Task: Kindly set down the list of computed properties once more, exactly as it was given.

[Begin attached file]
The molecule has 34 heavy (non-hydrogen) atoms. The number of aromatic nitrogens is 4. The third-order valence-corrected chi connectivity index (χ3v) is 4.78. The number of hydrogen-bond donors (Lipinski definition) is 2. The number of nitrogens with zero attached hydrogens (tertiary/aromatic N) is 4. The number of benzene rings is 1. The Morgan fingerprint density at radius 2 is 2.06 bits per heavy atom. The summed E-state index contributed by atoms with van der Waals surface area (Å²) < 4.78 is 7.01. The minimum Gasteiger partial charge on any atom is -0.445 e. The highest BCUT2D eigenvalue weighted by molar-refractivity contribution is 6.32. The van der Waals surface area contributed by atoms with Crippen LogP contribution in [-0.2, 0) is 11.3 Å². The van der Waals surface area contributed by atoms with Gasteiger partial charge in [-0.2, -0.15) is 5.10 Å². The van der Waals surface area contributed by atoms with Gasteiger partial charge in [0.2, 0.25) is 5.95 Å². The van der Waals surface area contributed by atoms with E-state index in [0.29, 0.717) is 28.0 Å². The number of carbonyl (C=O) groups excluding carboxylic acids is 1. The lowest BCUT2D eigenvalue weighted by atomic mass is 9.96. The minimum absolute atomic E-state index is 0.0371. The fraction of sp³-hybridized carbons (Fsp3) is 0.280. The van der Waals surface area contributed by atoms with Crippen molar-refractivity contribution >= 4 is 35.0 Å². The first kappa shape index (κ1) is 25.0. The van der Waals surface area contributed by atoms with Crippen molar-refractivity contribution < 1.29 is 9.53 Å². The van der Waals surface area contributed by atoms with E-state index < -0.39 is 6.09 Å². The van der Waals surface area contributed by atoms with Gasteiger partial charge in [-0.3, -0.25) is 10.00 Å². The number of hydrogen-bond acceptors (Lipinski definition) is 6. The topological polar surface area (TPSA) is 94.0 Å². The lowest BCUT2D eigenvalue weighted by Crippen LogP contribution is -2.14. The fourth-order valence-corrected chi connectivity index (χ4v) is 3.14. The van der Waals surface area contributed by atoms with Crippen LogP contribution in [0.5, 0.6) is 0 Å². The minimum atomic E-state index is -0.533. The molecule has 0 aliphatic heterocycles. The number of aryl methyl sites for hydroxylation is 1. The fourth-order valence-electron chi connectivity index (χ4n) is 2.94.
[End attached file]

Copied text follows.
The molecule has 34 heavy (non-hydrogen) atoms. The number of aromatic nitrogens is 4. The third-order valence-corrected chi connectivity index (χ3v) is 4.78. The number of hydrogen-bond donors (Lipinski definition) is 2. The number of nitrogens with zero attached hydrogens (tertiary/aromatic N) is 4. The number of benzene rings is 1. The Morgan fingerprint density at radius 2 is 2.06 bits per heavy atom. The summed E-state index contributed by atoms with van der Waals surface area (Å²) < 4.78 is 7.01. The minimum Gasteiger partial charge on any atom is -0.445 e. The highest BCUT2D eigenvalue weighted by molar-refractivity contribution is 6.32. The van der Waals surface area contributed by atoms with Crippen LogP contribution in [-0.2, 0) is 11.3 Å². The van der Waals surface area contributed by atoms with Gasteiger partial charge in [-0.2, -0.15) is 5.10 Å². The van der Waals surface area contributed by atoms with Gasteiger partial charge in [0.2, 0.25) is 5.95 Å². The van der Waals surface area contributed by atoms with E-state index in [0.29, 0.717) is 28.0 Å². The number of carbonyl (C=O) groups excluding carboxylic acids is 1. The lowest BCUT2D eigenvalue weighted by atomic mass is 9.96. The minimum absolute atomic E-state index is 0.0371. The fraction of sp³-hybridized carbons (Fsp3) is 0.280. The van der Waals surface area contributed by atoms with Crippen molar-refractivity contribution >= 4 is 35.0 Å². The first kappa shape index (κ1) is 25.0. The van der Waals surface area contributed by atoms with Crippen molar-refractivity contribution < 1.29 is 9.53 Å². The van der Waals surface area contributed by atoms with E-state index < -0.39 is 6.09 Å². The van der Waals surface area contributed by atoms with Gasteiger partial charge in [-0.3, -0.25) is 10.00 Å². The number of hydrogen-bond acceptors (Lipinski definition) is 6. The topological polar surface area (TPSA) is 94.0 Å². The lowest BCUT2D eigenvalue weighted by Crippen LogP contribution is -2.14. The fourth-order valence-corrected chi connectivity index (χ4v) is 3.14. The van der Waals surface area contributed by atoms with Crippen LogP contribution in [0.5, 0.6) is 0 Å². The minimum atomic E-state index is -0.533. The molecule has 0 aliphatic heterocycles. The number of aryl methyl sites for hydroxylation is 1. The fourth-order valence-electron chi connectivity index (χ4n) is 2.94.